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dc.contributor.authorJohnson, Renée
dc.date.accessioned2020-11-25T15:09:58Z
dc.date.available2020-11-25T15:09:58Z
dc.date.issued2017-06-22
dc.identifier.other10455454
dc.identifier.urihttps://hdl.handle.net/1813/77539
dc.description.abstract[Excerpt] The North American Free Trade Agreement (NAFTA) entered into force on January 1, 1994 (P.L. 103-182), establishing a free trade area as part of a comprehensive economic and free trade agreement among the United States, Canada, and Mexico. Although some industries may have reduced their U.S. operations, in general, NAFTA is considered to have benefitted the United States economically as well as strategically in terms of North American relations. The U.S. food and agricultural sectors, which is the focus of this report, has benefitting especially from NAFTA. The U.S. Department of Agriculture (USDA) and many agricultural industry groups claim that NAFTA has positively affected U.S. agricultural markets. NAFTA continues to be of interest to Congress given continued strong trilateral trade and investment ties and the agreement’s significance for U.S. trade policy.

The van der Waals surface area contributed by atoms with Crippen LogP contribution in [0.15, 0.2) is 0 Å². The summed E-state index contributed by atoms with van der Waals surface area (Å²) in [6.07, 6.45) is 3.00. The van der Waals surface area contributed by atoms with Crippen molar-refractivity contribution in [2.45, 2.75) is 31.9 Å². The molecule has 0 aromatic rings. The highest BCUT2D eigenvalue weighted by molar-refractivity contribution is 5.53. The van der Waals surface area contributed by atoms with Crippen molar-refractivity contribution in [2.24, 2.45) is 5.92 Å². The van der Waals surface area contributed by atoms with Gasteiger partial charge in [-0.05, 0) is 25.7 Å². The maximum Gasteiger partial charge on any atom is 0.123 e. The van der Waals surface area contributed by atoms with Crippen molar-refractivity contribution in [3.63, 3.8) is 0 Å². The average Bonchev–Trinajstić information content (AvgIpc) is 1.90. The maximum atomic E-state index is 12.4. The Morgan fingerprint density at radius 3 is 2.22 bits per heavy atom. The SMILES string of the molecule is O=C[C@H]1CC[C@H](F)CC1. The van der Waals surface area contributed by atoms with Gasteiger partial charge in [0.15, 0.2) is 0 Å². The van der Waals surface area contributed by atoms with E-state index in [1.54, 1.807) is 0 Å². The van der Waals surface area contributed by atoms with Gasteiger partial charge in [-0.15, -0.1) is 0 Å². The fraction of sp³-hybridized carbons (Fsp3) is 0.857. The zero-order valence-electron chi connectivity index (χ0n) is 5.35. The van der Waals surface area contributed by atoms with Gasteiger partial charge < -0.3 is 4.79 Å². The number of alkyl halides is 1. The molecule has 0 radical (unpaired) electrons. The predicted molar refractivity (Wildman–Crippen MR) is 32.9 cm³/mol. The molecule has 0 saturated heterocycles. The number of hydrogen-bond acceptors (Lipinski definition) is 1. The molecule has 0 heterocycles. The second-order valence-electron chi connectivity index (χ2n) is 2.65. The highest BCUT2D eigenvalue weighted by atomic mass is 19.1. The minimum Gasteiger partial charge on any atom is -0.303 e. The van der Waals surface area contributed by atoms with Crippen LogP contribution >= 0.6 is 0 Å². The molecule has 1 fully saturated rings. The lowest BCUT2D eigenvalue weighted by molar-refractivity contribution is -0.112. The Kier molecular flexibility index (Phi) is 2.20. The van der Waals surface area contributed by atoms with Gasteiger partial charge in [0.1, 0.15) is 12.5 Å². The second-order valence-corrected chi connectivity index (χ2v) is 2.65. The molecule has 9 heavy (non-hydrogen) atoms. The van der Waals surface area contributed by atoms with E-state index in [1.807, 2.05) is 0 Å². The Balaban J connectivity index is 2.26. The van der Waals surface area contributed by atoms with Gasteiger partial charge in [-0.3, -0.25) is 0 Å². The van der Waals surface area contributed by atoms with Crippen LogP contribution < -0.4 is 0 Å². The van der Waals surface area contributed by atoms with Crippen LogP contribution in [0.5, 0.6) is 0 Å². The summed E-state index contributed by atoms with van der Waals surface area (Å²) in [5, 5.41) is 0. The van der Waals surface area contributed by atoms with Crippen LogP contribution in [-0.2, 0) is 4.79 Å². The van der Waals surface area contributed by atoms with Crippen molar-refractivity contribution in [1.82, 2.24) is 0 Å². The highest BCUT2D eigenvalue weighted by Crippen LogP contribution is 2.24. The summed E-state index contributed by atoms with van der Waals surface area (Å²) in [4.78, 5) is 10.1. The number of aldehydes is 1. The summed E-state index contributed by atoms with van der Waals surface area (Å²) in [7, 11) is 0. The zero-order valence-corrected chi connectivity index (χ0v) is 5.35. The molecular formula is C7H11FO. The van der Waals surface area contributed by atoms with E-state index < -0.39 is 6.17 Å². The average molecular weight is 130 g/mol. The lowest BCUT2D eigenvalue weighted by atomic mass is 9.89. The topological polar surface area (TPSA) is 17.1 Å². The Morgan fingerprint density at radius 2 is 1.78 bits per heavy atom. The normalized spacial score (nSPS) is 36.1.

dc.language.isoen_US
dc.subjectNorth American Free Trade Agreement
dc.subjectNAFTA
dc.subjectCanada
dc.subjectMexico
dc.subjecttrade policy
dc.subjectagriculture
dc.titleThe North American Free Trade Agreement (NAFTA) and U.S. Agriculture
dc.typeunassigned
dc.description.legacydownloadsCRS_NAFTA_and_Agriculture_0617.pdf: 823 downloads, before Oct. 1, 2020.
local.authorAffiliationJohnson, Renée: Congressional Research Service


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